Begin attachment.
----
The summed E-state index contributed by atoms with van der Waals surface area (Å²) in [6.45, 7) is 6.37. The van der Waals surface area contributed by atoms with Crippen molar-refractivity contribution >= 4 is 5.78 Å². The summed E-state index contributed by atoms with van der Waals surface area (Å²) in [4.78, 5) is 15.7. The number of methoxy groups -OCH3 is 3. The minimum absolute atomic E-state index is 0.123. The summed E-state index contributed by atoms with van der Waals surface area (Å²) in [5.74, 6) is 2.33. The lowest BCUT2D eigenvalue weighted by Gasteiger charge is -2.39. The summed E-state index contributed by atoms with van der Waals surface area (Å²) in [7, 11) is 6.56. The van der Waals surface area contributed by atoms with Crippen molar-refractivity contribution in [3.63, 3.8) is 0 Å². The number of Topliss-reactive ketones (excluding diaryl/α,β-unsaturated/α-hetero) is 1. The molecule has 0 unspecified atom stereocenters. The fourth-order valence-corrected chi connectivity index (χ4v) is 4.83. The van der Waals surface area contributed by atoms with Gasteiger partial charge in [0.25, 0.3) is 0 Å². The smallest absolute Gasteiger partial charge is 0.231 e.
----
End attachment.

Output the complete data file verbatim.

The summed E-state index contributed by atoms with van der Waals surface area (Å²) in [6.45, 7) is 6.37. The van der Waals surface area contributed by atoms with Crippen molar-refractivity contribution >= 4 is 5.78 Å². The summed E-state index contributed by atoms with van der Waals surface area (Å²) in [4.78, 5) is 15.7. The number of methoxy groups -OCH3 is 3. The minimum absolute atomic E-state index is 0.123. The summed E-state index contributed by atoms with van der Waals surface area (Å²) in [5.74, 6) is 2.33. The lowest BCUT2D eigenvalue weighted by Gasteiger charge is -2.39. The summed E-state index contributed by atoms with van der Waals surface area (Å²) in [7, 11) is 6.56. The van der Waals surface area contributed by atoms with Crippen molar-refractivity contribution in [3.63, 3.8) is 0 Å². The number of Topliss-reactive ketones (excluding diaryl/α,β-unsaturated/α-hetero) is 1. The molecule has 0 unspecified atom stereocenters. The fourth-order valence-corrected chi connectivity index (χ4v) is 4.83. The van der Waals surface area contributed by atoms with Gasteiger partial charge in [0.25, 0.3) is 0 Å². The smallest absolute Gasteiger partial charge is 0.231 e.